How Are New Zealand Job Advertisements Perceived by Graduate Students From Mainland China: A Case Study

Cai, Lu
Crezee, Ineke
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Master of Arts in Applied Language Studies
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Auckland University of Technology

The purposes of this study were (a) to explore how New Zealand job advertisements are perceived by graduate students from Mainland China, and (b) to identify if there are any potential areas for intercultural (mis)understanding. Since no studies have been published which have focused on this exact topic, this study will address a gap in the literature. The research design involved a qualitative approach, which consisted of interviews with participants, critical discourse analysis (CDA) of the job advertisements and intercultural discourse analysis. Interviews were used to collect descriptive data on how the postgraduate students ‘receive’ and ‘perceive’ the criteria the employer wants potential applicants to meet. The findings revealed that the Mandarin Chinese participants often found some of the terms used in the New Zealand advertisements quite ambiguous. They did not quite know what to make of those terms: they did not resonate with them. This increased their feelings of uncertainty as to what was expected of them and may have impacted their willingness to apply for the jobs advertised. The study also revealed that some of the lexical words and modal words obviously reflected what is required of applicants when they want to apply for the jobs. The design also included a comparative analysis of New Zealand and Mandarin Chinese job advertisements. Results indicated that people from different cultural backgrounds perceived similar or identical wording differently. Chinese applicants may misunderstand the covert meaning of New Zealand advertisements, and vice versa. Such points of difference affected the understanding of my participants who want to try a find a job in New Zealand. If they lack familiarity with intercultural and crosslinguistic differences, this may be reflected in the way they write their application and they may either not be selected for the interview, or not be able to do well in the interview. For future research, expanding the sample to a large group to look at how students ‘read’ and ‘perceive’ Chinese advertisements is suggested. It would be very useful to have some workshops specifically aimed at international students graduating from postgraduate courses and applying for jobs in New Zealand. If these students were “on the same page” as the employers and got the underlying, hidden meaning, they would definitely find it easier to succeed in an interview.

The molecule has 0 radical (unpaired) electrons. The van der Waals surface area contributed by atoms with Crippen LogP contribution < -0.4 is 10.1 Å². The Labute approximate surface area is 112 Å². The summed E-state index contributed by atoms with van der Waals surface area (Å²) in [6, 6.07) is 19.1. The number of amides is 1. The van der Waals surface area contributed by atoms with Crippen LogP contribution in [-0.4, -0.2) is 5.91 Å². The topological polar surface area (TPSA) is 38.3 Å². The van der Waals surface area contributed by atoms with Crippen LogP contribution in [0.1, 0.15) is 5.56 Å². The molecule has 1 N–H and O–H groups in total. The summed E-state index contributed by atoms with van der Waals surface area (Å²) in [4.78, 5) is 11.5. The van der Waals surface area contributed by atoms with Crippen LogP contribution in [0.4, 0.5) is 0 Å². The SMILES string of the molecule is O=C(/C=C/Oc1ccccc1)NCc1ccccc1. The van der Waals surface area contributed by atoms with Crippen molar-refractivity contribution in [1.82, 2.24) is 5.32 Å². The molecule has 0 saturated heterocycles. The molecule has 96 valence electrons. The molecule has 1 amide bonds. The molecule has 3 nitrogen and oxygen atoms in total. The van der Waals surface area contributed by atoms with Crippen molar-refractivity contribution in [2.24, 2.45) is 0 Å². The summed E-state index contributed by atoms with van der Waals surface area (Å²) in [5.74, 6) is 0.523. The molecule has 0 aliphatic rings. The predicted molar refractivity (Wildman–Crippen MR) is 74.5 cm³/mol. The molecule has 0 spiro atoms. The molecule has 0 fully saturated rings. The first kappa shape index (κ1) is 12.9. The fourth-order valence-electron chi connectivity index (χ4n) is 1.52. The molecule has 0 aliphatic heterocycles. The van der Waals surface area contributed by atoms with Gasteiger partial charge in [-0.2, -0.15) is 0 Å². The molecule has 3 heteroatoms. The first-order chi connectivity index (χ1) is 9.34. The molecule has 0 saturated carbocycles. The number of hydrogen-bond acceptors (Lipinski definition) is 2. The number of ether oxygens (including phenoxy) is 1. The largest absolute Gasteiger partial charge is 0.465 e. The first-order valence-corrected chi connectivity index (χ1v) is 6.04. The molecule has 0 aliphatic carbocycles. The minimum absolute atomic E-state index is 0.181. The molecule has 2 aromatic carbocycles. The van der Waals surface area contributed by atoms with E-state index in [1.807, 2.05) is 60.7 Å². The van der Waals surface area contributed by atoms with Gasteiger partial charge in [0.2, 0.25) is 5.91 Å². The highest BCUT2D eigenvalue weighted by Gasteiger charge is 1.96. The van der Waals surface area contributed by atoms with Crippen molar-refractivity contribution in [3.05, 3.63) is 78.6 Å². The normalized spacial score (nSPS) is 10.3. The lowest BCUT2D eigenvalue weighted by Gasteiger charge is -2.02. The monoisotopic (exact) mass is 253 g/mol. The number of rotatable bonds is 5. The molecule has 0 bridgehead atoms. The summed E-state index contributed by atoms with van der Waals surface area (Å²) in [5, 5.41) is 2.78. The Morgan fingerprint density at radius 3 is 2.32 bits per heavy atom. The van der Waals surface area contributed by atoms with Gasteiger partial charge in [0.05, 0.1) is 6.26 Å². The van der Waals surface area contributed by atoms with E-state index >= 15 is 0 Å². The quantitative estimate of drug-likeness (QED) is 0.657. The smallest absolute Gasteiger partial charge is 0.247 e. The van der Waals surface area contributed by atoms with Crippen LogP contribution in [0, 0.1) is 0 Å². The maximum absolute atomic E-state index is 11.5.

Intercultural analysis , Comparative analysis of New Zealand and Mandarin Chinese job advertisements , Critical discourse analysis , Intercultural misunderstanding , Hofstede's cultural dimensions , Reception studies , High context culture , Low context culture
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